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Spending more time at home means spending more time going through your belongings. Being great at organising also means knowing how to repurpose ordinary household objects into extraordinary essentials with renewed lives. From shoeboxes to baby clothes, here are a few major household objects professional organisers wouldn’t throw out.


Remember the days of buying sneakers for running and a pair of ballet flats for everyday life? We do, too. However, do you remember where any of your shoeboxes are? “When I take on a new client, I tell them not to buy any organising products in advance because most people have enough containers throughout their homes that can be repurposed to hold other things,” professional organiser, Sharon Lowenheim, tells Reader’s Digest.

One item she tells clients not to throw away? Shoeboxes. “Just be sure to label the outside of the box so that you know what’s inside and not think its shoes,” Lowenheim adds.

Plastic containers with missing lids

Like always finding a single sock after doing laundry, you’ve probably found containers with no lids. Instead of tossing the container, repurpose it. “This is especially helpful if you can see through them,” says Lowenheim. “Rectangular or square containers are a better use of space than round ones.”

Important documents

As you’re moving through your home trying to get organised, you might come across important documents. Should they stay or should they go? “Generally speaking, I never advise tossing legal documents, house documents, or tax documents,” organising expert, Shira Gill, tells Reader’s Digest.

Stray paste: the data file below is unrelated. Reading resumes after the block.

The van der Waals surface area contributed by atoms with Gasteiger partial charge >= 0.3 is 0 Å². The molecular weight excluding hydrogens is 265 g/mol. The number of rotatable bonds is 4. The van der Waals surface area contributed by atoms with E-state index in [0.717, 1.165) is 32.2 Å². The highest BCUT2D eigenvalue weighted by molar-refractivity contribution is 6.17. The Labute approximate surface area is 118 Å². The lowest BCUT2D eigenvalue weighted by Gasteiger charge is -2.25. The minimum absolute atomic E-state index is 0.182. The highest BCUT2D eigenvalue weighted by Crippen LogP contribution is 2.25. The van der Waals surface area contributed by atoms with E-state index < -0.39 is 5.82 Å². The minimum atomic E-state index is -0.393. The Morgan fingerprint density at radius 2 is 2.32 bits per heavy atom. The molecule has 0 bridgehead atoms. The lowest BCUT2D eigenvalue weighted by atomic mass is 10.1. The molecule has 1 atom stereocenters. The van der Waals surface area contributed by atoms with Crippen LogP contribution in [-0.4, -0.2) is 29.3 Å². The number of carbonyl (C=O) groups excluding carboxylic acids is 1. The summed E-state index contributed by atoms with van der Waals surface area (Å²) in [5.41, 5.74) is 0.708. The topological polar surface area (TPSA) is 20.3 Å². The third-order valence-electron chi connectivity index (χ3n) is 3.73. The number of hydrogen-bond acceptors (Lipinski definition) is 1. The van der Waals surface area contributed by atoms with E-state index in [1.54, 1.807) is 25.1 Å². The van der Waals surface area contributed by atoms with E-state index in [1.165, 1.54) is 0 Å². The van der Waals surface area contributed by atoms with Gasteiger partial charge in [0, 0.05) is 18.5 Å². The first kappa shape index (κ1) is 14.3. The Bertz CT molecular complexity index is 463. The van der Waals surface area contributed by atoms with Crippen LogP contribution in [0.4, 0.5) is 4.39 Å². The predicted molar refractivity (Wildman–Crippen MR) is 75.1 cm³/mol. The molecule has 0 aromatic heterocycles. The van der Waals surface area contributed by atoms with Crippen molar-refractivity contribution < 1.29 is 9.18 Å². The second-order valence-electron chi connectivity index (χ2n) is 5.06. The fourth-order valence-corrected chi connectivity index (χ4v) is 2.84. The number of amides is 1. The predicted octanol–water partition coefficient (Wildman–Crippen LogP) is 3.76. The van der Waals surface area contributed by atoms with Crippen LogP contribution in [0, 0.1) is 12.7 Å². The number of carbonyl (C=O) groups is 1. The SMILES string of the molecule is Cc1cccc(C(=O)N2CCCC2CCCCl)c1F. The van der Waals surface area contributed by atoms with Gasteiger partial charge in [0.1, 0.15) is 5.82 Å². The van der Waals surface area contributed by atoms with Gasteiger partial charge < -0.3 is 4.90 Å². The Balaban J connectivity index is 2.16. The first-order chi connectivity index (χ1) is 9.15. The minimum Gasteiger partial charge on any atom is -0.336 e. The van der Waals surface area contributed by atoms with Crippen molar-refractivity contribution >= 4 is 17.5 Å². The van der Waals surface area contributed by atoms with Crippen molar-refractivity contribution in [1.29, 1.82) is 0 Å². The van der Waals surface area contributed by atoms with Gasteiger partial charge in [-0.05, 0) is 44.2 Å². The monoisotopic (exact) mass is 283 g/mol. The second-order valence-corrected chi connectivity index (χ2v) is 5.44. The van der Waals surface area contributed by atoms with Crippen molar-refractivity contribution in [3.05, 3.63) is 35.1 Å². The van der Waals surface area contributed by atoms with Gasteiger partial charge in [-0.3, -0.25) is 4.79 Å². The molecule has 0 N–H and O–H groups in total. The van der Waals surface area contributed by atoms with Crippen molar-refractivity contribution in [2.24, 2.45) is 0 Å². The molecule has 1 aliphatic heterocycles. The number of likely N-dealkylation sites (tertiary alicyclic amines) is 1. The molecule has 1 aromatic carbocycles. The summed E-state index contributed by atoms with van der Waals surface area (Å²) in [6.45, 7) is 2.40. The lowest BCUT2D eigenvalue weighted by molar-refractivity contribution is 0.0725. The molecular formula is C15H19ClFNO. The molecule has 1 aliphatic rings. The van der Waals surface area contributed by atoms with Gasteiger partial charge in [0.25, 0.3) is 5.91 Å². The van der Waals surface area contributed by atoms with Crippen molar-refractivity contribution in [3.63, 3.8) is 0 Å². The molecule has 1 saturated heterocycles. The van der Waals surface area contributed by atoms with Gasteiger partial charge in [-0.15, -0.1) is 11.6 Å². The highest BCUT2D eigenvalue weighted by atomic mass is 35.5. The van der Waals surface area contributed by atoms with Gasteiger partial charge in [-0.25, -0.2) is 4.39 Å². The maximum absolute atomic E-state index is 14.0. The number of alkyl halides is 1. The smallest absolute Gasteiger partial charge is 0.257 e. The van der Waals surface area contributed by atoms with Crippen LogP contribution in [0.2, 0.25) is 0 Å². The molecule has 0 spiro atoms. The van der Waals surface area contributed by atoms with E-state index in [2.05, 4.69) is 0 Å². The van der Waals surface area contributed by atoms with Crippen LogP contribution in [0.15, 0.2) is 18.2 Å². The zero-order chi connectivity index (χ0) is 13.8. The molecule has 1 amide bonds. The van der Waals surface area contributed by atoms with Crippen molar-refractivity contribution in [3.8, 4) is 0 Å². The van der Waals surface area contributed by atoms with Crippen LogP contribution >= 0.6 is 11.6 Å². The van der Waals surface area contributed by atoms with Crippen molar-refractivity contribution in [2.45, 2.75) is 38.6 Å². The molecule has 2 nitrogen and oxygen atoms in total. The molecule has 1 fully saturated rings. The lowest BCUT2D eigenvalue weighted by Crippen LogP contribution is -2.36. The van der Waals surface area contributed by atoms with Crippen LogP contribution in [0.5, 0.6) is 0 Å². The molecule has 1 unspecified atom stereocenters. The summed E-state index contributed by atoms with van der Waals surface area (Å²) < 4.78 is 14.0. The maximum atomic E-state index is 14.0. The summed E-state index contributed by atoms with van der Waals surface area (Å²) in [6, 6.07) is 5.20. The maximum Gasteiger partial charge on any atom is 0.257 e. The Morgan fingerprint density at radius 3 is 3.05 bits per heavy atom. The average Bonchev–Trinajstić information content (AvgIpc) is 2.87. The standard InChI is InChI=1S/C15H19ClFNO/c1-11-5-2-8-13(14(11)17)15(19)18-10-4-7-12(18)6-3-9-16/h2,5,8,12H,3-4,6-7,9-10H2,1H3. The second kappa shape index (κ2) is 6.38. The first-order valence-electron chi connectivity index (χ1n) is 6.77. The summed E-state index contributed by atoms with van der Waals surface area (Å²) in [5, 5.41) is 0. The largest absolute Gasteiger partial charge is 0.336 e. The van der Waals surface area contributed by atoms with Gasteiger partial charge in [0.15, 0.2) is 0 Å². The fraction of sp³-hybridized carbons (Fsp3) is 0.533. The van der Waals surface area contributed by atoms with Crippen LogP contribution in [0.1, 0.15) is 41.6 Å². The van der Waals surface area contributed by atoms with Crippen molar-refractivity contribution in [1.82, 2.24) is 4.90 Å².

Do you have a bunch of old coffee mugs gathering dust in the back of the cabinet? Dust off those mugs and use them as modern decorations. Lowenheim says you can use mugs as a pen holder on a desk. So easy anyone can do it!

Label organiser

If you’re looking to seriously up your organising game, owning a labeller is a must. An often overlooked item in any organised home is a labeller. “Labelling is so important! If someone doesn’t have a labeller, then a roll of masking tape and a marker will do,” says Lowenheim. “Labelling the outside of containers or the edges of shelves is so powerful. It reminds you where things go so that you can easily put them away, and also reminds you where you can find them again.” Looking for other ways to organise your life?

Personal mementos and art

Having a tough time deciding whether to keep old letters of other personalised memorabilia? It’s OK, we understand. “Anything one of a kind such as handwritten notes, old photos, or original art should also be carefully considered before tossing,” adds Gill.

Children’s clothes

“Hanging onto high-quality baby/kid gear and apparel is also a good idea if you plan to have more children in the future,” says Gill.

Items that aren’t actually yours

If you’re trying to clean up after other people, you might want to talk it over with them as opposed to throwing them out those items yourself. “I would never advise throwing out anything that does not belong to you without consent from your partner/spouse/child,” says Gill. “This can save you a lot of drama and hurt feelings later!”

Repurposing old things

It’s OK to be creative with everything in your home. In fact, when organising, it’s encouraged. “Before running out to buy new products, I always encourage ‘shopping your home.’ Bins, baskets, and other vessels can easily transition from space to space depending on your current storage needs,” says Gill. “The pencil case you’re no longer using may be perfect for storing travel toiletries. The tray you no longer need from your office could be a great way to corral mail in your entryway. Even old cosmetic bags can be handy for organising smaller items like tiny toys, cords, or travel toiletries.”